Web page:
Conservationists have good news for one beloved species of mammals, and bad news for another.
The International Union for the Conservation of Nature said Sunday that giant pandas are no longer "endangered" in China.
The experts meeting in Honolulu thanked the Chinese government's intense conservation program and bamboo reforestation for helping save one of its icons.
"When push comes to shove, the Chinese have done a really good job with pandas," primatologist John Robinson said.
But while the immediate future of panda survival may be bright, the coming decades may not be.
The experts warn that global warming could wipe out more than one-third of the panda's naturally wild bamboo in the next 80 years, depriving them of their chief food and leading to a decline in the panda population.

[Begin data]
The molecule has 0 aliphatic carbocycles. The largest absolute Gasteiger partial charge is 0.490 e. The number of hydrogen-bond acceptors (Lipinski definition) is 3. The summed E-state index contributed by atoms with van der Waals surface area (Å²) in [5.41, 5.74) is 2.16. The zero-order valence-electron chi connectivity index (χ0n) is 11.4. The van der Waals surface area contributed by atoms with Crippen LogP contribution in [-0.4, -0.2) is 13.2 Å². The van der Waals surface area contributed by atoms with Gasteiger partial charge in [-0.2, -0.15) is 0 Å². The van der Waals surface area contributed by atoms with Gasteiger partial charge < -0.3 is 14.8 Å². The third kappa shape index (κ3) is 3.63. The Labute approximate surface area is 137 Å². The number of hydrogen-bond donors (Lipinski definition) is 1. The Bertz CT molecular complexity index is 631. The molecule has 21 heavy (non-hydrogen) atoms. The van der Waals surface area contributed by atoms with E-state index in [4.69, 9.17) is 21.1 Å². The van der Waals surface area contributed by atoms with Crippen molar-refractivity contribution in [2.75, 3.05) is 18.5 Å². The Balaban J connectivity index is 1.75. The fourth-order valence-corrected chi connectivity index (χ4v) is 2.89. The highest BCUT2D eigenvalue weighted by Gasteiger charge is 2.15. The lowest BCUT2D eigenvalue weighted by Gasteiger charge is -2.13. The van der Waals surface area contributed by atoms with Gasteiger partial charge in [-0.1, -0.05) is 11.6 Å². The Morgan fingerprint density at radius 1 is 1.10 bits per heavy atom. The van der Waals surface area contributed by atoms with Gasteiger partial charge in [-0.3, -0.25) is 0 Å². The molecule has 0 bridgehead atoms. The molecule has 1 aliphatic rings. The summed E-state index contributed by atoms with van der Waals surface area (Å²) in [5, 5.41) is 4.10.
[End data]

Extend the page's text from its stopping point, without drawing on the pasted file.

The conservationists also had bad news for one of man's closest relatives. They rated the eastern gorilla, the world's largest living primate, as "critically endangered," or just one step away from extinction.
They blame illegal hunting in the Democratic Republic of Congo, along with war, and a severe loss of forest to farmers in West Africa and Indonesia.
"To see the eastern gorilla, one of out closest cousins, slide toward extinction is truly distressing," IUCN director Iger Andersen said. "Conservation does work and we have increasing evidence of it. It is our responsibility to enhance our efforts to turn the tide and protect the future of our planet."
The eastern gorilla joins three other great ape species -- the western gorilla, Bornean orangutan and Sumatran orangutan as "critically endangered."
Two other great ape species - baboons and chimpanzees - are listed as "endangered."